The cash reserve ratio is a statutory provision regulated by RBI under Section 42(1) of the Reserve Bank of India Act 1934. Every scheduled bank (that includes public and private sector banks, foreign banks, regional rural banks, and co-operative banks) in India requires to maintaining an average balance with the Reserve Bank of India or Currency Chest Vault, which shall not be less than 3 percent of net demand and time liabilities of the bank ( At present CRR to be maintained by banks is 4 percent).
A demand deposit account (DDA) is a bank account from which deposited funds can be withdrawn at any time, without advance notice. Such deposits are considered demand liability of a bank. However, the use of methodology evolved by the RBI’s second working group on the monetary concept resulted in about 85% of savings bank deposits being classified with time deposits, the remainder were treated as demand liability. Therefore, in August 1978 Central Bank (RBI) amended the ground rule for apportioning savings deposits into demand and time deposits.
Under the new rule, the bank shall undertake the apportionment of Saving Bank Account into demand liability and time liability as per the following procedure;
- The existing system of calculation of the proportion of demand liabilities and time liabilities by Scheduled Commercial Banks in respect of their savings bank deposits on the basis of the position as at the close of business on 30th September and 31st March every year (cf. RBI circular DBOD.No.BC.142/09.16.001/97-98 dated November 19, 1997) shall continue in the new system of interest application on savings bank deposits on a daily product basis;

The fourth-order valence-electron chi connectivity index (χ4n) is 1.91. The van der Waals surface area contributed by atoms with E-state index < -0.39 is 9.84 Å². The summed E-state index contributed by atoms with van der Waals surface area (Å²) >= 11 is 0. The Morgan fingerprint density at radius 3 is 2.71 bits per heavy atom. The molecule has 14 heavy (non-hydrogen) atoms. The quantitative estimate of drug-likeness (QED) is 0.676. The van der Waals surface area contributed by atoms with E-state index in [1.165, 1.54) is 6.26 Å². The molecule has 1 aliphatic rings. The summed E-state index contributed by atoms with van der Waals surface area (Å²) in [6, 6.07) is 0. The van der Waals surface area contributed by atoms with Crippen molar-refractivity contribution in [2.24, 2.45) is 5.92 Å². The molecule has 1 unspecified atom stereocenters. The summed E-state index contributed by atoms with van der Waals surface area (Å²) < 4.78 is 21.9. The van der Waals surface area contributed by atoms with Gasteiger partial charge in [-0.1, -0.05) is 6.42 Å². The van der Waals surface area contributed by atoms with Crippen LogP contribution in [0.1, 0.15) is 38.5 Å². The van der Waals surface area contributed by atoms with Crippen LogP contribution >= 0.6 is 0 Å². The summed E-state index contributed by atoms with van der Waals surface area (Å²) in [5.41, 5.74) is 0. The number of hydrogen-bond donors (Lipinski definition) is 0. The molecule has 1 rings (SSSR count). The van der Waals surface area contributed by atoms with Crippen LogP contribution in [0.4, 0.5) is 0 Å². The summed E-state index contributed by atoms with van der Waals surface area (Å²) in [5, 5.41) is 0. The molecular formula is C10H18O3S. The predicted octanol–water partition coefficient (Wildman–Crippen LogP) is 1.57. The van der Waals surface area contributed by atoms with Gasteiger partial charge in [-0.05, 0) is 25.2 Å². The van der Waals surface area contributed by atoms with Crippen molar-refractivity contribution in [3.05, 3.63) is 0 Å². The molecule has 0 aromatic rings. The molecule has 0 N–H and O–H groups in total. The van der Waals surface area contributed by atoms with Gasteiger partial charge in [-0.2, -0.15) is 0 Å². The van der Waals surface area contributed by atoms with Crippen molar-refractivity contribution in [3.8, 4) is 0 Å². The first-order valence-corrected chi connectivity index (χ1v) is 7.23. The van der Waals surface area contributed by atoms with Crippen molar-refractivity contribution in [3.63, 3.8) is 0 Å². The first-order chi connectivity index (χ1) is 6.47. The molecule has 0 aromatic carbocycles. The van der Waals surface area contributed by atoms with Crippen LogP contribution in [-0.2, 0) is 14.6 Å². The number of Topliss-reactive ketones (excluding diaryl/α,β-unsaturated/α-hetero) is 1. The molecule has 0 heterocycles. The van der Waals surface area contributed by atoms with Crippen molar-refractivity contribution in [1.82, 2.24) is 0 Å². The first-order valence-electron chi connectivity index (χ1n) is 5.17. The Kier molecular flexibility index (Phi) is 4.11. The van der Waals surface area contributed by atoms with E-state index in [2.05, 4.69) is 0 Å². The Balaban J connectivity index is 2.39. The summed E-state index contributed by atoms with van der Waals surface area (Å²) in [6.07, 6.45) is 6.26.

- The average of the minimum balances maintained (in each account) in each of the months during the half year period shall be treated by the bank as the amount representing the “time liability” portion of the savings bank deposits. When such an amount is deducted from the average of the actual balances maintained during the half year period, the difference would represent the “demand liability” portion.
- The proportions of demand and time liabilities so obtained for each half year shall be applied for arriving at demand and time liabilities components of savings bank deposits for all reporting fortnights during the next half year.
Maintaining CRR is a statutory provision, binding on scheduled banks to maintain a minimum balance at a rate decided by RBI from time to time. Banks do not get any interest on the money that is with the RBI under the CRR requirements. Besides the minimum balance of Cash Reserve Ratio to be maintained by the banks, RBI is empowered to increase it by notification up to 15 percent under the Act. RBI tries to curb inflation by increasing the CRR, wherein banks have to keep more balance with RBI, thus their lend-able resource depletes. The depleted lend-able resource of banks has a direct effect on the economy. When banks lend less, the money supply in the economy becomes scarce, naturally, demand for money goes up.